Now, let’s consider a pattern when all thread priorities are the same and the underlying OS gets access to the database lock in FIFO order. The picture illustrates an execution scenario in which two transactions have arrived while a single transaction (the lowest one on the picture) is executing. In this scenario the PI-TM would execute all three in the order they were registered with the system. Yet it is possible that the deadline of the third transaction (the highest on the picture) is lower than the deadline of the second transaction. It will be aborted then. If on the other hand the EDF-TM is used, the third transaction will be allowed to run despite that fact it has arrived into the system after the second one because its deadline is shorter. As a result both would fit into their deadlines.

Watch a brief video about these transaction scheduling policies.

Preemption rules

Once scheduled, a transaction’s execution is controlled by the transaction manager, which ensures proper serialization (“read-write” transactions are executed sequentially and “read-only” transactions are executed in parallel while no “read-write” transactions are executing). EDF-TM verifies the rules just once at the time a new transaction arrives (is entered into the waiting queue), while PI-TM checks the rules also when a transaction is finalized.

The preemption rules are as follows:

  • A higher priority Read-Write transaction preempts all running lower priority Read-Only transactions (causing them to rollback, first) unless there is also a running Read-Only transaction with equal or higher priority than this read-write transaction has. In this case, the Read-Write transaction will be placed at the appropriate location in the queue according to its priority and deadline.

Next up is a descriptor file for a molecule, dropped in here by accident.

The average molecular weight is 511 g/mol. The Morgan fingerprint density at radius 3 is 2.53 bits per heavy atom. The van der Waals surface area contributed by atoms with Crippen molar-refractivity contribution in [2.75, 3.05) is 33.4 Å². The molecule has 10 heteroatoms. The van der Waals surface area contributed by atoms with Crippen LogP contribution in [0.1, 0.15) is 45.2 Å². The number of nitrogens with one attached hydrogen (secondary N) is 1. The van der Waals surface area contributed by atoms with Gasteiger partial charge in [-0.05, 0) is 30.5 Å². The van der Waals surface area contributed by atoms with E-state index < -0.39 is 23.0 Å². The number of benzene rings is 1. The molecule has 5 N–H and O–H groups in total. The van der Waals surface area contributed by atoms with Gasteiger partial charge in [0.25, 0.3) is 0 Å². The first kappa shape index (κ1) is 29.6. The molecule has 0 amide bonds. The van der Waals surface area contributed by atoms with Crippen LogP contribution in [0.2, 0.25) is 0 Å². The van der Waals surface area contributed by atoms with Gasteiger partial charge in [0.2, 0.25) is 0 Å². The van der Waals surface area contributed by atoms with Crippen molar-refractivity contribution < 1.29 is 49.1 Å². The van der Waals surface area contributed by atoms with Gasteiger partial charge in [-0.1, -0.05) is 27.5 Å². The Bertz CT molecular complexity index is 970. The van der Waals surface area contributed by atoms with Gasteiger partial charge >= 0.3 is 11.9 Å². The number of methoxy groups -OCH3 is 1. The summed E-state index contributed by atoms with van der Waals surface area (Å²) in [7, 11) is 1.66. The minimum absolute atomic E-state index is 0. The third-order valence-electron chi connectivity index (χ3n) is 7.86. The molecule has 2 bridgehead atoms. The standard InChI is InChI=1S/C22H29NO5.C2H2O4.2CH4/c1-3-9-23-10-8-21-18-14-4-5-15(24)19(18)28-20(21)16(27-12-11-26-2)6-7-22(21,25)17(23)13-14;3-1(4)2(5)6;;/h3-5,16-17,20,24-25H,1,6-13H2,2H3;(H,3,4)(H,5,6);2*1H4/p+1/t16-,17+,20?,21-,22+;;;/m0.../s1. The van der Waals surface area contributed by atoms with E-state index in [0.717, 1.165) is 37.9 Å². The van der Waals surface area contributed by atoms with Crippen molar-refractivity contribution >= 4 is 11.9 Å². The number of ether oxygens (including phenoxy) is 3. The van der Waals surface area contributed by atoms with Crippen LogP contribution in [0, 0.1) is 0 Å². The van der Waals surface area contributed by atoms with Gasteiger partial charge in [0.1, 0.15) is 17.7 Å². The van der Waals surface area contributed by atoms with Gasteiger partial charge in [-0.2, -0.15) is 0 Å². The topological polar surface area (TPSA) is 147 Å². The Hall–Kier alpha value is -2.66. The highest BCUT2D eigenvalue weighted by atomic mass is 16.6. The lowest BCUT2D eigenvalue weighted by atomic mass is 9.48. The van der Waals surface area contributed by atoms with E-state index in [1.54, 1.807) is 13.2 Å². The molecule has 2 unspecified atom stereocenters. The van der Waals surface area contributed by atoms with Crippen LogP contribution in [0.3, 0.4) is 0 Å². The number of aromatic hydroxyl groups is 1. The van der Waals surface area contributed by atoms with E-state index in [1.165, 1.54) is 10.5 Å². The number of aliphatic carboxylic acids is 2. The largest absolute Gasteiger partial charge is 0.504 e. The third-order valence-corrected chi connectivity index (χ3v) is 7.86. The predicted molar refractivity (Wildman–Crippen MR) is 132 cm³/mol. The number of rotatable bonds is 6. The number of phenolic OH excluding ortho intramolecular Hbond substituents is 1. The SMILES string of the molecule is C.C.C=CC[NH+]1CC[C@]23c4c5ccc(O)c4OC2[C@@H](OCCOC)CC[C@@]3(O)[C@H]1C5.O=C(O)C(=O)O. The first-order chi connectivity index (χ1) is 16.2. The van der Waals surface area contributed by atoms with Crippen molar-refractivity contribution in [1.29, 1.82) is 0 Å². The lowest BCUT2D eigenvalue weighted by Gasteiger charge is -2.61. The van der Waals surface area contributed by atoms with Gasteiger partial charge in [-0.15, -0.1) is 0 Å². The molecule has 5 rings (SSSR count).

• A higher priority Read-Only or Read-Write transaction preempts a lower priority Read-Write transaction (causing it to rollback, first) if the elapsed running time (and, consequently, the time of termination via rollback ) of the running transaction is less than the new transaction’s deadline. In other words, if the time required to preempt the running transaction, including rolling it back, would preclude the higher priority transaction being able to commit before its deadline, then the currently running transaction will not be preempted because the result would be two rolled back transactions.

Click image to enlarge

eXtremeDB/rt read-write and read-only rules

Related Resources

Documentation & Collateral

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Review the eXtremeDB/rt data sheet

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Learn more about eXtremeDB/rt in our on-line documentation

To Err is Human. The Case for Buy Over Build in Hard Real-time Database Management Systems

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eXtremeDB/rt Q & A: what distinguishes a true real-time database?

eXtremeDB/rt offers deterministic ACID-compliant transactions
Real-time transaction timeline

Chart from the white paper, “Real-time Deterministic Database Management” about the objectives of deterministic, predictable database management in the context of real-time application design.

In the News

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The nature of eXtremeDB/rt’s tight integration with the RTOS and target hardware requires that each evaluation package be assembled uniquely for your needs.  Please contact us so that we can gather information on your RTOS vendor, version, target hardware, tool chain, and so on.

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Desktop distributions

Free desktop evaluation packages of eXtremeDB/rt for Linux, MacOS, QNX and Windows platforms are available for immediate no-hassle download. Learn more about the programming interface and various real-time and non-real-time features of eXtremeDB/rt. After you have tried the desktop version, we hope you’ll contact us for a free trial of eXtremeDB/rt tailored to the needs of your RTOS.

You are also welcome to contact us, and we will send you a download of eXtremeDB/rt running in the FreeRTOS simulator.

News and articles about real-time database management.

COTS Cover photo July 2022

"Soft v Hard Real-time Systems" Embedded Computing, November 4, 2022

Real-time transaction timeline

"Embedded Databases in Real-Time Systems" CircuitCellar.com, March 14, 2022

Steve Graves, President and CEO, McObject

"Embedded Executive: Steve Graves, President and CEO, McObject" EmbeddedComputing.com, January, 2022 An interview reviewing key concepts in real-time computing.

COTS article about eXtremeDB/rt